It could be said that there is no banning of books in America. Technically, that might be true, as no federal group prevents the book from being seen by everyone. A person, usually a parent of a child “challenges” a book, which is making a complaint to a school board, librarian, or other official somehow in charge of the library. Some other group, board, or head librarian makes a decision and if it is decided to remove the book, the book just does not appear in the library’s records. But by definition, removing a book from access, even from an impressionable youth, is banning it. Preventing any one person from reading a book is limiting their rights of free speech. This was the point of the Pico decision in 1975 when books like The Fixer, by Bernard Malamud; Slaughterhouse Five, by Kurt Vonnegut Jr.; The Naked Ape, by Desmond Morris were banned by school board members in Long Island, New York. Steven Pico and other claimants said their rights and the students right were being ignored by restricting their access to these and other books. The case went to district court, court of appeals, and finally to the U.S. Supreme Court. The Pico’s view was upheld. Justice William Brennan in writing for the majority of the 5-4 decision wrote that in being free to express an idea there was an implied right to receive that idea. And so, there are hundreds of challenged books some of which are removed from library shelves around the U.S. every year. But there is also a Banned Book Week, every year, held in the last week of September, to call attention to books that people have tried to ban, are banned, or were banned at one time, and to focus on the importance of America’s freedom of speech and to listen and read.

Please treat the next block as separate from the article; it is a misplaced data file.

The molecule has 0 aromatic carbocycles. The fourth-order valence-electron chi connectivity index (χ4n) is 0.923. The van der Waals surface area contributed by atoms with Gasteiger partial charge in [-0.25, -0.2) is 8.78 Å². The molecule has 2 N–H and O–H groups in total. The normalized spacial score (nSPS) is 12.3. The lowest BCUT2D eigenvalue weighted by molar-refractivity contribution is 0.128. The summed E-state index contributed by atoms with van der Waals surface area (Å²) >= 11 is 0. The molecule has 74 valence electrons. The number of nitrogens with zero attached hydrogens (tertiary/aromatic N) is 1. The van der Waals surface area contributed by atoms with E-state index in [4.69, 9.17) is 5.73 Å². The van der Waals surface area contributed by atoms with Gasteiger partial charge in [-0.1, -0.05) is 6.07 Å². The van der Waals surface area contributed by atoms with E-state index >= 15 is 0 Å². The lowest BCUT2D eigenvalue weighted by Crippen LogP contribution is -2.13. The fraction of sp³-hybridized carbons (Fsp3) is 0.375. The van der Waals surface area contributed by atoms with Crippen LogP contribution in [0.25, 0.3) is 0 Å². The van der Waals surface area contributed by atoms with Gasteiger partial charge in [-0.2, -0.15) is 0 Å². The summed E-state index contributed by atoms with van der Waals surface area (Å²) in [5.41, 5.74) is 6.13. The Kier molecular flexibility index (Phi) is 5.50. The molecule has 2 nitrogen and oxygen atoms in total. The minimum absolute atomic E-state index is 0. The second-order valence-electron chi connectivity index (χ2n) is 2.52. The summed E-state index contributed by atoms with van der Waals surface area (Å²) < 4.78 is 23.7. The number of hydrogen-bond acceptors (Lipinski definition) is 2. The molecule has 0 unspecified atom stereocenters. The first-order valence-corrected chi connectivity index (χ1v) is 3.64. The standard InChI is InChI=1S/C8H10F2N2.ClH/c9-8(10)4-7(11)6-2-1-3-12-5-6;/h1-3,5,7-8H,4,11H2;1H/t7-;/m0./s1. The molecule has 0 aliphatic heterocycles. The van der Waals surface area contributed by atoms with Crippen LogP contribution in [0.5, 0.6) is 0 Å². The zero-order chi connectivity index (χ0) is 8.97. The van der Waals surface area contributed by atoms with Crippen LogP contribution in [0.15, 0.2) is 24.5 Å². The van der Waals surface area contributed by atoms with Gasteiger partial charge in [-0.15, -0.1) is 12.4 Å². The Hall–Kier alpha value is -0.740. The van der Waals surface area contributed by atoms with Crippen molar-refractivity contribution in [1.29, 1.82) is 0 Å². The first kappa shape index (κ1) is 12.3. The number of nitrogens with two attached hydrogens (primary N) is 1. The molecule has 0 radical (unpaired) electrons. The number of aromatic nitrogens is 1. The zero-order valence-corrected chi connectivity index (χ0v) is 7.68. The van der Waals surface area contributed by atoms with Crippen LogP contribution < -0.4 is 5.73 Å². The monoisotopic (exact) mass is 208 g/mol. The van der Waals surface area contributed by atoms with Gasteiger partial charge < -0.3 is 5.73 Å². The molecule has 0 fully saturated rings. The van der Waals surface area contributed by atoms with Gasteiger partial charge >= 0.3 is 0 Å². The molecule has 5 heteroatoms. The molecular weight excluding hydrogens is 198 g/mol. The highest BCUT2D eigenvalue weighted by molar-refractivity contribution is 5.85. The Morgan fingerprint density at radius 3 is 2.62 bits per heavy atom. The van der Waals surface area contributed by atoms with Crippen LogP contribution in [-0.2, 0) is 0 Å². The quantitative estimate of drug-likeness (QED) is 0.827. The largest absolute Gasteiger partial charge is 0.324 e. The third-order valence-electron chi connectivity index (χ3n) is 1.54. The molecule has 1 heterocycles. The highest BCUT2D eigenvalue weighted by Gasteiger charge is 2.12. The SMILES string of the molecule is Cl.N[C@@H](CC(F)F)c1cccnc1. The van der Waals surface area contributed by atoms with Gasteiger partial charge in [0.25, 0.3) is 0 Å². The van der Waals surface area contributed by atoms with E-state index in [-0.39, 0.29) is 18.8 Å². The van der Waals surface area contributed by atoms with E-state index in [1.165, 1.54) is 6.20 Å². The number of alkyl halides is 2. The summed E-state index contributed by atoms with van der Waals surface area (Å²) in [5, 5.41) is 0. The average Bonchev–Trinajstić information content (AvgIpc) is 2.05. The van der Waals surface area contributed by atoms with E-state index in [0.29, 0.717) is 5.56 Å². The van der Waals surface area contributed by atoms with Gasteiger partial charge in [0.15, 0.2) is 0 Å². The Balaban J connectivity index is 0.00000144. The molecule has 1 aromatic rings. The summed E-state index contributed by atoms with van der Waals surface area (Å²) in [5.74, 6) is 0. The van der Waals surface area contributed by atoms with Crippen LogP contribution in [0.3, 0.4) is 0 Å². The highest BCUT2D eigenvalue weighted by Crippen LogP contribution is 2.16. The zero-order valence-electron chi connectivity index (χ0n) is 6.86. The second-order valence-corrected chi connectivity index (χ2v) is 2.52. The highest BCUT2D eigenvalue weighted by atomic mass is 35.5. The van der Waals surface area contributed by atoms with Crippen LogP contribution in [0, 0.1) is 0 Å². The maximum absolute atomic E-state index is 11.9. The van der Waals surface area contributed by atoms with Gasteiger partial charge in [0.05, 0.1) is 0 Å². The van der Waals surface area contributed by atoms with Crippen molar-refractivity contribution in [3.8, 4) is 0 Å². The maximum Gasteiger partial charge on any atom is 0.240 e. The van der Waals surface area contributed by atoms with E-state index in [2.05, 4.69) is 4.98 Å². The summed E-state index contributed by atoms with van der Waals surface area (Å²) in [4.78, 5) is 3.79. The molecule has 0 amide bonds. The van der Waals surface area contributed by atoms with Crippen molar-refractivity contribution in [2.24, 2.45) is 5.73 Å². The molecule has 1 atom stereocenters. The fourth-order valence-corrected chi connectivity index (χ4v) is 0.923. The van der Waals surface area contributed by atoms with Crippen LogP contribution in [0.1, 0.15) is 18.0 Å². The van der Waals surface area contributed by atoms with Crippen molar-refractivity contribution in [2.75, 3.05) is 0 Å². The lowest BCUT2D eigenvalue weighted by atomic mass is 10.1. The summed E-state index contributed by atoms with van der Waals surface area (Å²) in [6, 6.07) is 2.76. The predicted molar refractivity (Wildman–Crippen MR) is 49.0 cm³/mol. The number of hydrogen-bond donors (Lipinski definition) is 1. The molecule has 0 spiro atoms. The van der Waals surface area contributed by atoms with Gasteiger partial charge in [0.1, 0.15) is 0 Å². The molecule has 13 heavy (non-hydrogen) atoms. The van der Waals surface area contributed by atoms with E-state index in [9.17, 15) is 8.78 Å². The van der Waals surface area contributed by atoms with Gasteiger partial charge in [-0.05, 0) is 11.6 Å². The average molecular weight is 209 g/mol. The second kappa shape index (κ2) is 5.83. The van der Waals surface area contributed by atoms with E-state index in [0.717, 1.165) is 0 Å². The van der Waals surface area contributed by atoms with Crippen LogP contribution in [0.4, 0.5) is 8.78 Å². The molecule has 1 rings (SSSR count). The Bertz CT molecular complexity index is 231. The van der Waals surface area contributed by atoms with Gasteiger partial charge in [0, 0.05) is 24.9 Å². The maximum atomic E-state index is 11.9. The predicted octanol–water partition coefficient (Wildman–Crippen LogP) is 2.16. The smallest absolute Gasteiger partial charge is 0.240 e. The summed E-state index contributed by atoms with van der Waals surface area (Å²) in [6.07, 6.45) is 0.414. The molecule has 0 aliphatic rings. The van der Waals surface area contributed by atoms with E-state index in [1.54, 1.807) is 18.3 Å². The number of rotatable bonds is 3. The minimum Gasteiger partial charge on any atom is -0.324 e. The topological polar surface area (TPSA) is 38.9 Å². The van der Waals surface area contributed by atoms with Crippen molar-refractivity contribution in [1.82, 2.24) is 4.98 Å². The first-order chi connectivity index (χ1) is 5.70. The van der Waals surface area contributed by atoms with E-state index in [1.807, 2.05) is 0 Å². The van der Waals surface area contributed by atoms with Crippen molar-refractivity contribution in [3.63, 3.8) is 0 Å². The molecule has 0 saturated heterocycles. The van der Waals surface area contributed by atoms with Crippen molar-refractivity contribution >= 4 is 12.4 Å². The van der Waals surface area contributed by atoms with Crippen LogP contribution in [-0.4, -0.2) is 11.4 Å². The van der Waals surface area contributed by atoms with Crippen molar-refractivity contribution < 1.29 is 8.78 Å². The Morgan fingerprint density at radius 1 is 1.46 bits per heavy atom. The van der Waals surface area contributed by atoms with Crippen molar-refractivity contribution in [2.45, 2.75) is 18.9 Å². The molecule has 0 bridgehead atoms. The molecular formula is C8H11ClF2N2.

Most-Banned Books of 2005-2009

1.  ttyl; ttfn; l8r, g8r (series), by Lauren Myracle

2.  And Tango Makes Three, by Peter Parnell and Justin Richardson

3.  The Perks of Being A Wallflower, by Stephen Chbosky

4.  To Kill A Mockingbird, by Harper Lee

5.  Twilight (series) by Stephenie Meyer